Back in October, Packt Publishing (a UK based publishing company specializing in focused IT books) extended the offer of reviewing titles from their open source selection. I accepted and decided on the following two titles:
- "JasperReports for Java Developers" by David R. Heffelfinger
- "Java EE 5 Development using GlassFish Application Server" by David R. Heffelfinger
Today I'm sharing my review of the latter, with additional information, about this and other titles, available on Packt's website.
To be clear, I made every attempt to read the book, having had a background in enterprise software development, from a developer's perspective. Especially considering the fact that the book is aimed at Java developers wishing to become proficient with Java EE 5, who are have some experience with Java. The theme centered on using GlassFish version 2 to develop and deploy applications. Its author, David Heffelfinger, earned a Masters degree in Software Engineering from Southern Methodist University and is currently editor in chief of Ensode.net, a web site about Java, Linux and other technology topics.
Overall I thought "Java EE 5 Development using GlassFish Application Server" was a well constructed publication that can serve as a solid introductory foundation as well as a decent reference for GlassFish powered development. I did think that it could have done a better job of integrating an overarching vision of how GlassFish fits into the concept of a Java EE 5 solution at a higher level. Especially seeing how the book cover contained the text, "From Technologies to Solutions." Nevertheless it contains enough information and examples to provide the type of comprehensive breakdown of the GlassFish architecture that an uninitiated developer needs.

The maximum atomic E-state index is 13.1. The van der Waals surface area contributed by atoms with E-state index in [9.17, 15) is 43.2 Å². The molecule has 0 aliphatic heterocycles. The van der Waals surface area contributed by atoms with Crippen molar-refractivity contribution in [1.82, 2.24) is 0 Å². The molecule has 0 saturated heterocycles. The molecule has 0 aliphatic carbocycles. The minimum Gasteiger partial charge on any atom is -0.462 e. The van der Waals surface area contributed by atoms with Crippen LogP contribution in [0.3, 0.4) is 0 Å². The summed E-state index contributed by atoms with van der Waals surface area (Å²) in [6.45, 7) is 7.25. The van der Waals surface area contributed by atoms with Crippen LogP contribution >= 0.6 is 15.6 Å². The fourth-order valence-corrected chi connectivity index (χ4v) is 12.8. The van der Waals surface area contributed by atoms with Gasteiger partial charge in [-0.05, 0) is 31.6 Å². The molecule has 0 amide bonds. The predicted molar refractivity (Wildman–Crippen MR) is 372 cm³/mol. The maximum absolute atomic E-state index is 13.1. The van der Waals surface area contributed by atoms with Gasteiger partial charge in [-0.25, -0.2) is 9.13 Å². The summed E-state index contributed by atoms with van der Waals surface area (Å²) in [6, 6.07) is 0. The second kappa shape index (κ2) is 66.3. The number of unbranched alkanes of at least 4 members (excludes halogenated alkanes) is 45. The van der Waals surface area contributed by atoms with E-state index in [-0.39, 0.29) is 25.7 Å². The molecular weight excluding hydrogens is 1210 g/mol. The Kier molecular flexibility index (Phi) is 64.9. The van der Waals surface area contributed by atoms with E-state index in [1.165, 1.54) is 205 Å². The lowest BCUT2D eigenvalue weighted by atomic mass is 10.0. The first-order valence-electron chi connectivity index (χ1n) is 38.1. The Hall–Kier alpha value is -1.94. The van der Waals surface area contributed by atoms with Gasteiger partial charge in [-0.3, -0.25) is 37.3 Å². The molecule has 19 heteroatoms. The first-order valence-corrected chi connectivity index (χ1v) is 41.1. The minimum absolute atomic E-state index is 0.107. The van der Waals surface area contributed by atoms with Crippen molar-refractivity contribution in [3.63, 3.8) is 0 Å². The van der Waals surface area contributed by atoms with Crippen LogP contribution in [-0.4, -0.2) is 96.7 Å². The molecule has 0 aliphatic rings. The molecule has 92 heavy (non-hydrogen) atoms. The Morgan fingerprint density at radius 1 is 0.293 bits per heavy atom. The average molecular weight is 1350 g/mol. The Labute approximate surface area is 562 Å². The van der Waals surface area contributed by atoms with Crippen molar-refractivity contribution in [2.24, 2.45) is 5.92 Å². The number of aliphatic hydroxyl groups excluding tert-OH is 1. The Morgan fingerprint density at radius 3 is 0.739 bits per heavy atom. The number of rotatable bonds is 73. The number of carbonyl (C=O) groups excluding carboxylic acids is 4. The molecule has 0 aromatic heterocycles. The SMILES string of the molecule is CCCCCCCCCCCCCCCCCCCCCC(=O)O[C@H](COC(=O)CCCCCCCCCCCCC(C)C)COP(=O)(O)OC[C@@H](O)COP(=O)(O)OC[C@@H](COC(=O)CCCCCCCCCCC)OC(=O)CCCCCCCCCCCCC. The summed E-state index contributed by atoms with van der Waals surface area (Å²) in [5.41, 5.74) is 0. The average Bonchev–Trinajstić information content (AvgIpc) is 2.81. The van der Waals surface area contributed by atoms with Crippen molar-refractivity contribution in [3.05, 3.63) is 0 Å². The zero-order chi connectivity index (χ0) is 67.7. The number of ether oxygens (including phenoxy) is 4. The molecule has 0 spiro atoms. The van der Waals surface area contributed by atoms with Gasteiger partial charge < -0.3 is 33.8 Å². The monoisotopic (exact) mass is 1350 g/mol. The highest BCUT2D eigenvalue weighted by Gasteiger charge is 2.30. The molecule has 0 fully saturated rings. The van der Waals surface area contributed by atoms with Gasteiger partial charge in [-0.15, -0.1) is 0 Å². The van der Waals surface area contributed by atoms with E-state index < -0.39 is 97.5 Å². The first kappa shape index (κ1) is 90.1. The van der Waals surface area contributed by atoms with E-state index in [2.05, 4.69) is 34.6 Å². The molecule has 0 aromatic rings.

The first chapter spans an overview of, getting, installing and verifying a current version of GlassFish. I thought this could have included a clear delineation of the GlassFish architecture in picture format, to better provide a clear account of its composition. Still, I was able to follow the installation prompts and install GlassFish successfully, quite a testimony considering my experience with other tech books that endeavored to provide installation instructions. The second (Servlet Development and Deployment) and third (JavaServer Pages) chapters were useful even if they probably could have been combined into a unified chapter, if only because GlassFish boasts a number of impressive features that arguably deserve mention/added coverage throughout a book of this nature.
The next two chapters covered Database connectivity and the JSP Standard Tag Library (JSTL). The latter of which I found particularly useful considering how lacking up-to-date, developer-oriented usage-based JSTL documentation is. Interesting enough, Chapter 4 contained a section called Final Notes which contained mention of accepted design patterns related to Data Access Objects (DAOs). I thought that segment should have been longer and duplicated across every chapter in the book. My reasoning is that since application server architectures are implementations of a Java EE specification there is heavy overlap between design patterns and other accepted best practices. It would have been useful to have a couple of paragraphs shed light on that reality.
Chapter 6 (JavaServer Faces) and chapter 7 (Java Messaging Service) were, in my opinion, two of the better written chapters throughout the entire book. The section in chapter 6 about integrating JSF and JPA was a timely cross reference that provided applicable practical insight into pulling the view and model components of an MVC web application together. Chapter 8 (Security) was well-placed but could have used more information about the security behavior of a Java EE container towards providing a clearer picture for developers of what happens in a simple web application. Reading through this chapter was also the point where I realized that it would have been tremendously useful to see a compilation of to the JSR's that are implemented by GlassFish as a reference.
The last three chapters: 9 (Enterprise Java Beans), 10 (Web Services), and 11 (Beyond Java EE) did not disappoint even if Chapter 11 probably could have used additional information about topics, i.e. GlassFish JBI, beyond the scope of core Java EE. Also, it might not have hurt to make mention of SOA accordant, GlassFish-friendly components like OpenESB in either the last chapter or an Appendix.
If you're considering using GlassFish as the basis of your Java EE 5 development this title is absolutely perfect for scaling that initial learning curve and getting up to speed on GlassFish version 2. For administrators or developers who don't want to reduce the time it takes to get comfortable and productive in the book will be a really big help. It's straight forward and allows readers to really jumpstart their efforts right away.
Next week I plan to post my review of JasperReports for Java Developers.